As the Financial Secretary observed, once again we have been provided with a barrage of figures, accompanied by bouts of backslapping, boasts and congratulations from the Government to themselves. The overarching theme of the document is to show just how well the Government have done—and, no doubt, the Government would say that is entirely in order from their perspective. However, the document—and to some extent this debate—is something of an exercise in repackaging. Bits of the Red Book and bits of the Office for Budget Responsibility’s “Economic and fiscal outlook” are spliced together with a new binding—a theme and variations on the Budget, except there is little theme and scant variation. Although the Government can try to repackage the Budget, I would argue that they cannot mask some of the problems we have already raised and the reality of the failure.
Part of me thinks that the Minister’s tune, like the Chancellor’s last week, strikes a pretty discordant note, because the truth is that, under even the mildest scrutiny, the Government’s economic credibility behaves like a sand castle in the waves, melting away before our eyes. Attempts have been made, through choice language and careful presentation, to obscure the impact that this Government have had, and continue to have, on the people and public services of this country. The theme that runs through the Red Book and the report we are discussing today is that everyone can put away their umbrella, because the sun is shining, people across the country are better off, and we should all be very grateful as we walk hand in hand into the sunlit uplands of peace and prosperity. [Hon. Members: “Hear, hear!”]
I hear the cheers from the Government Benches. Hon. Members may wish to wait for the next part of my speech before further congratulating the Government. The picture is very different for the millions of people across the country who are still firmly mired in the slough of despond because of what has happened to their lives. For example, there are those who are £1,600 a year worse off since this Government took office, or those who are £1,100 a year worse off as a result of the tax and benefit changes made by this Government, including the rise in VAT. The hundreds and thousands of people across the country, including many in my constituency, who are forced to rely on food banks—a persistent and pernicious feature of Tory Britain—are not feeling the benefits of the recovery. For them the sun is not shining. They can see through the smoke and mirrors that the Government use to try to paint a glowing picture.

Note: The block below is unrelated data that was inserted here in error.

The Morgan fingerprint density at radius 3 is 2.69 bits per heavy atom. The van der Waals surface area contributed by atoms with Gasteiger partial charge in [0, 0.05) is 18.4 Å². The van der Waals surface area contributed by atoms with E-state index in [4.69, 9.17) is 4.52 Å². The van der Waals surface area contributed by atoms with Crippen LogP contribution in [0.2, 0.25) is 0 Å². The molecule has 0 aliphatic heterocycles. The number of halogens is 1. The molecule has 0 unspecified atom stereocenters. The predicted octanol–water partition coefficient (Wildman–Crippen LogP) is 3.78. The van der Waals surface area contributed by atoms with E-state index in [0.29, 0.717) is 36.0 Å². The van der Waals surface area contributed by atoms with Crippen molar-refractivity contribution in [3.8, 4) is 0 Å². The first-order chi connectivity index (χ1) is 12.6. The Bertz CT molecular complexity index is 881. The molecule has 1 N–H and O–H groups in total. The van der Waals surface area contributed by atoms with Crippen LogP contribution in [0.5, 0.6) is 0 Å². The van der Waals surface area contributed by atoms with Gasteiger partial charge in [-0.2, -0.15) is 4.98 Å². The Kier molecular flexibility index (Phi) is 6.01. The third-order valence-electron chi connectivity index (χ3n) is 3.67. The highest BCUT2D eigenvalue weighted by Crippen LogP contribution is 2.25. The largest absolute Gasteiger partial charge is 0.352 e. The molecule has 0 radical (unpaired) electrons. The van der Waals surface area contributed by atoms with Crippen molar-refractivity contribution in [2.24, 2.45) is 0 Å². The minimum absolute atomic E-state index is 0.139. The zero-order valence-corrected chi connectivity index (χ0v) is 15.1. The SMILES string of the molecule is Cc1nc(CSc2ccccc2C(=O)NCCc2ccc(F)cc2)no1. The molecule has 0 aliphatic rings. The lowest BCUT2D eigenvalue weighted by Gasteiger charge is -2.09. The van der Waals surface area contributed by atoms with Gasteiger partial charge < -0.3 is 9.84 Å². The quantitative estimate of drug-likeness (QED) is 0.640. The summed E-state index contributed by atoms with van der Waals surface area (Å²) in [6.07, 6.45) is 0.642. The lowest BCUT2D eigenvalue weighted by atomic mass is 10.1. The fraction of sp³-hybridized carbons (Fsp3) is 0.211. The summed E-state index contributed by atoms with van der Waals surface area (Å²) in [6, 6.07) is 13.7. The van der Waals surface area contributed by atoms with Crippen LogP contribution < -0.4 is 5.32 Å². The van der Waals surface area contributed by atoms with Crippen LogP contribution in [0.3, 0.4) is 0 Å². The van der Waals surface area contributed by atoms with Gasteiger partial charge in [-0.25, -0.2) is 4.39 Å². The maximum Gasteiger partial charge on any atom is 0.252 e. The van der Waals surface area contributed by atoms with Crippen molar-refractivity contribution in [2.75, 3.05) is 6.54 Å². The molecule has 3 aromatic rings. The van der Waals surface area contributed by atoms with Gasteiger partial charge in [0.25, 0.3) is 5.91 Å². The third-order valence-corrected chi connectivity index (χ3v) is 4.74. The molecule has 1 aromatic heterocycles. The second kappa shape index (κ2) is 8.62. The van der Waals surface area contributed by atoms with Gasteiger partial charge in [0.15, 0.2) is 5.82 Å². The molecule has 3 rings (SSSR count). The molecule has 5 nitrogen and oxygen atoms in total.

To judge only by the language and tone of the document in which the Government claim to have laid the foundations for a strong economy and a fairer society, one might be forgiven for thinking that the worst was over. In some ways that is the most troubling aspect, because we know that the worst is yet to come. The Chancellor may have shuffled the numbers around, but no shuffling can conceal the truth about the Government’s economic plans. As the OBR said, the Budget will mean
“ a much sharper squeeze on real spending in 2016-17 and 2017-18 than anything seen over the past five years”, and a
“sharp acceleration in the pace of implied real cuts to day-to-day spending on public services”.
Perhaps I do not share the Chancellor’s or the Minister’s sunny disposition, or perhaps I am more in touch with the reality of the lives of people across the country. I do not see much fairness in the document before us or in the Government’s approach. The cuts of more than 5% planned for 2016-17 and 2017-18 are twice the size of any annual cuts in this Parliament. That has resulted in a somewhat erratic trajectory, described by the OBR as a “rollercoaster ride” of public spending. Remarkably, for all the cuts yet to come, the Government continue to repeat the tired mantra that “we are all in this together.”